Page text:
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Eurobites: EE spreads the 5G love, wins at gaming

Also in today's EMEA regional roundup: O2 toots 5G trumpet; BNP Paribas goes with Orange for SD-WAN; small cells help big ships.

Paul Rainford

January 14, 2021

3 Min Read
Eurobites: EE spreads the 5G love, wins at gaming

Also in today's EMEA regional roundup: O2 toots 5G trumpet; BNP Paribas goes with Orange for SD-WAN; small cells help big ships.

  • EE, the UK mobile operator owned by BT, is today switching on 5G in another 13 towns across the country. In a two-pronged announcement, EE is at the same time trumpeting the fact that it has been named as the UK's best network for gaming by RootMetrics, thanks to its fastest aggregate median download speed, lowest packet loss and barely-there "jitter." As luck would have it, one of EE's new 5G towns is Leamington Spa, home, apparently, to the Silicon Spa "gaming cluster."

    • Meanwhile, EE rival O2 is letting it be known that its 5G network now reaches more than 150 towns and cities, with Bournemouth, Cheltenham, Doncaster and Southampton among the recently added locations. The focus now, says the operator, is on "densification," claiming that it plans to invest "more than ever before" on its network.

    • BNP Paribas has chosen Orange Business Services to set up an SD-WAN for its more than 1,800 bank branches across France. The deployment, says Orange, will allow BNP Paribas to take advantage of a secure, hybrid multicloud network. For example, network administrators will be able to monitor infrastructure performance and address network congestion issues through software tweaks.

    • For what it boldly claims is "the world's fastest and biggest 5G FWA [fixed wireless access]," Telenor Norway has turned to Zyxel Communications' NR 7101 outdoor router. Telenor plans to make 5G available nationwide in Norway by 2024.

    • The Small Cell Forum has released the first in a series of reports that will it hopes will accelerate the delivery of robust cellular connectivity for seaports, with the focus on 5G private networks. The document sets out a framework of connectivity requirements from 12 European ports, including the potential challenges to digital transformation.

    • The Norwegian Consumer Council (NCC) has filed a legal complaint to the country's consumer protection authority over what it claims is Amazon's deliberate unhelpfulness when it comes to cancelling the Amazon Prime service. As the BBC reports, the NCC found that the subscription cancellation process involved plowing their way through six web pages, all of which attempted to dissuade the user from cutting the cord.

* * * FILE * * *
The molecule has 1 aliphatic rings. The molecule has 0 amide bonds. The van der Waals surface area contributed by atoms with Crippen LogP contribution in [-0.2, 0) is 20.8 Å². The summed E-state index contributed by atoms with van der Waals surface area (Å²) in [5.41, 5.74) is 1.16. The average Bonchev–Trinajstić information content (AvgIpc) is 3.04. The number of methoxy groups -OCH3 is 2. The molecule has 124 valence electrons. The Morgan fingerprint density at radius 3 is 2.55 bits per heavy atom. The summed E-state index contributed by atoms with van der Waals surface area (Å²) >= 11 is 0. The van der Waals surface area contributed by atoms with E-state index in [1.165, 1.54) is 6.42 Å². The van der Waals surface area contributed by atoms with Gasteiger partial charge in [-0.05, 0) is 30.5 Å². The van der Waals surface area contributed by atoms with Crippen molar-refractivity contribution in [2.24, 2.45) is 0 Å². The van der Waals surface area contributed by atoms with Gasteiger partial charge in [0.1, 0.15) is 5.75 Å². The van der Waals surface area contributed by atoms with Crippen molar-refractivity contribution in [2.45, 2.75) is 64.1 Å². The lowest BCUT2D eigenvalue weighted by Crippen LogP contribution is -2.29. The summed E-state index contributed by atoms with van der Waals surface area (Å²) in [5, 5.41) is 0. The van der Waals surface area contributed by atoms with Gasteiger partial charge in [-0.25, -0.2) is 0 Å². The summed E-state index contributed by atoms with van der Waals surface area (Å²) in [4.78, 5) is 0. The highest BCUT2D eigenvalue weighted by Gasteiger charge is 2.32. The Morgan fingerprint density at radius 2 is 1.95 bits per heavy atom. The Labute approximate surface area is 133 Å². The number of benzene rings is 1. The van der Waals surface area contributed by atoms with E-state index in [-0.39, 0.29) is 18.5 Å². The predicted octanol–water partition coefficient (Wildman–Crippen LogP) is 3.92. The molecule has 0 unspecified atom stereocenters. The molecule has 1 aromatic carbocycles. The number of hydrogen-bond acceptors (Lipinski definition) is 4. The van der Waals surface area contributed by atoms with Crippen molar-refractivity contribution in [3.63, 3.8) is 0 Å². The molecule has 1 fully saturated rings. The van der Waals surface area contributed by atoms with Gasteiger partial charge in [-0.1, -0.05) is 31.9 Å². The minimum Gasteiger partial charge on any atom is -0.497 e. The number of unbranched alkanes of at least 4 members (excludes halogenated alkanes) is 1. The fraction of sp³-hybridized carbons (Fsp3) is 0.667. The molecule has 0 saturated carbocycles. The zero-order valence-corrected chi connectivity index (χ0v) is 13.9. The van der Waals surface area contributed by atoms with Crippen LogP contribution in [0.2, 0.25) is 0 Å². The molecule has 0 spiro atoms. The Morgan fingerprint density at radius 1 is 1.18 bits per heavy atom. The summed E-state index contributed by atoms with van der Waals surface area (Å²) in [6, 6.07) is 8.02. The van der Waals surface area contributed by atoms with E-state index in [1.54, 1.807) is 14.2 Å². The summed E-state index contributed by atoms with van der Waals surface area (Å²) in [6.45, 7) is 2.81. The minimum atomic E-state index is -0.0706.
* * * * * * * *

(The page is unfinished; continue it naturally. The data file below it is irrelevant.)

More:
• Those who stick with Amazon Prime could enjoy top-flight soccer from Italy's Serie A league in the near future, according to a Bloomberg report (paywall applies). The league is looking for $4.2 billion for the TV rights to the next three seasons and, if it does enter the bidding fray, Amazon will be up against Sky, according to Bloomberg's sources. Amazon has been steadily expanding its European soccer coverage, enjoying the exclusive rights to a number of games in England's Premier League this season.

    • London still rules the roost when it comes to European tech investment, says new research from Dealroom.co and London & Partners. As Reuters reports, startups based in the city attracted $10.5 billion worth of funding in 2020, which equates to more than a quarter of all such investment in Europe.

      — Paul Rainford, Assistant Editor, Europe, Light Reading

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About the Author(s)

Paul Rainford

Assistant Editor, Europe, Light Reading

Paul is based on the Isle of Wight, a rocky outcrop off the English coast that is home only to a colony of technology journalists and several thousand puffins.

He has worked as a writer and copy editor since the age of William Caxton, covering the design industry, D-list celebs, tourism and much, much more.

During the noughties Paul took time out from his page proofs and marker pens to run a small hotel with his other half in the wilds of Exmoor. There he developed a range of skills including carrying cooked breakfasts, lying to unwanted guests and stopping leaks with old towels.

Now back, slightly befuddled, in the world of online journalism, Paul is thoroughly engaged with the modern world, regularly firing up his VHS video recorder and accidentally sending text messages to strangers using a chipped Nokia feature phone.

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